Privacy Activism

Electronic Medical Records – Act now to protect your privacy

The California state government is preparing to transfer all Californians’ health records into a new electronic system. But there’s a problem: The system they’re planning to use has serious privacy and security flaws.

The primary privacy flaw is that this new system requires only opt-out (those who want to share your personal information may do so unless you affirmatively say they can’t).  In order to truly protect your privacy, the system should be opt-in (those who want to share your personal information must get permission from you before they share your data) only.  Another flaw is that the California state government is proposing very weak definitions of what “sensitive” medical information is. We need strong definitions of what sensitive information means. Right now, there is no good technological way to separate sensitive medical information (which should require opt-in) from other health information that requires only an opt-out.  Because of these inadequate controls, these two types of medical information may be mingled together and inadvertently disclosed under the less privacy protective opt-out. The health insurance industry, which too often treats its customers’ privacy as an unwanted business cost, has put the government under enormous pressure to keep it that way.  And the health insurance industry has put the government under enormous pressure to do away with meaningful definitions of what sensitive health information means.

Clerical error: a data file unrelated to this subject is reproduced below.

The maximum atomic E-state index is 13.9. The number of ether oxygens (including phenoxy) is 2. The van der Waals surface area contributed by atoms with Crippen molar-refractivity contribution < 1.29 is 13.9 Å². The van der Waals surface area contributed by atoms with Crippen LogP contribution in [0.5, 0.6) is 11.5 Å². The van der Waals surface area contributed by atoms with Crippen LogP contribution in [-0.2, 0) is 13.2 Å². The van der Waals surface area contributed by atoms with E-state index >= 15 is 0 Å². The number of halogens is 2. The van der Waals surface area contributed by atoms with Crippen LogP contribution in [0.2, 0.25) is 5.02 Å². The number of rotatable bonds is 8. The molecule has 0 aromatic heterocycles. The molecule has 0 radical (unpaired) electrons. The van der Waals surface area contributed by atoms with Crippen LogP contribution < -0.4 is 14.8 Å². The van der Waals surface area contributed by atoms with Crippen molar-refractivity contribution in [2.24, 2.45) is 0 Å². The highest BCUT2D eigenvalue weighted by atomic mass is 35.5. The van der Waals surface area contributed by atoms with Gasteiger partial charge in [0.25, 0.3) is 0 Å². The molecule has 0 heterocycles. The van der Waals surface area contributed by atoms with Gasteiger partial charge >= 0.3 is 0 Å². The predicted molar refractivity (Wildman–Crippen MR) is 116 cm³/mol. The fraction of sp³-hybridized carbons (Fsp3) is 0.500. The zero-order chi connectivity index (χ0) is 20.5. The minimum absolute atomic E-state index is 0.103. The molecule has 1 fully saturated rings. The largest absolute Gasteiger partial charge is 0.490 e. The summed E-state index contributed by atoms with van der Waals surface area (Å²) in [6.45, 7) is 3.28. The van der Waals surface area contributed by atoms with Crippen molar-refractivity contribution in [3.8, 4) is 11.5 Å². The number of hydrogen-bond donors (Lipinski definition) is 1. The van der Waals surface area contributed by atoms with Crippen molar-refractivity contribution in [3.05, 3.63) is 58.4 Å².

If the public doesn’t take action and demand protections now, Californians’ medical privacy will be in serious danger.

The state government has asked the public to send feedback to the California Privacy and Security Advisory Board (CalPSAB) before December 1. Take a few minutes to send them an email and tell the government that Californians’ health records, databases, and networks deserve ironclad privacy protections.

Californians should not have to choose between privacy and health.
Take action now!

A sample letter that you may use verbatim, or may modify as you wish appears after this introduction.  Please send your comments to

Sensitive medical information in California is defined as substance abuse, HIV status, genetic information and mental health information.  Information that is classified as ‘sensitive’ requires that you ‘opt–in’ to the sharing plan for treatment purposes. Information about you that is not ‘sensitive’, and thus covered by ‘opt-out’. However, even sensitive information could fall under an ‘opt-out’ scheme (HIPAA allows this) for data exchange if California goes with opt-out guidelines rather than opt-in.

Information that is not considered ‘sensitive’ include some of the following:

1) Cancer in general is plain old health information, and there are no special legal
rules in statute or case law.

2) Mental health (like depression) doesn’t have special legal rules for disclosures for providers/treatment; it does for other kinds of sharing.

For example:  your pharmacist knows your meds already (ePrescribing is disclosure for treatment purposes).  Your prescriptions may ‘disclose’ the condition that you are being treated for, such as HIV.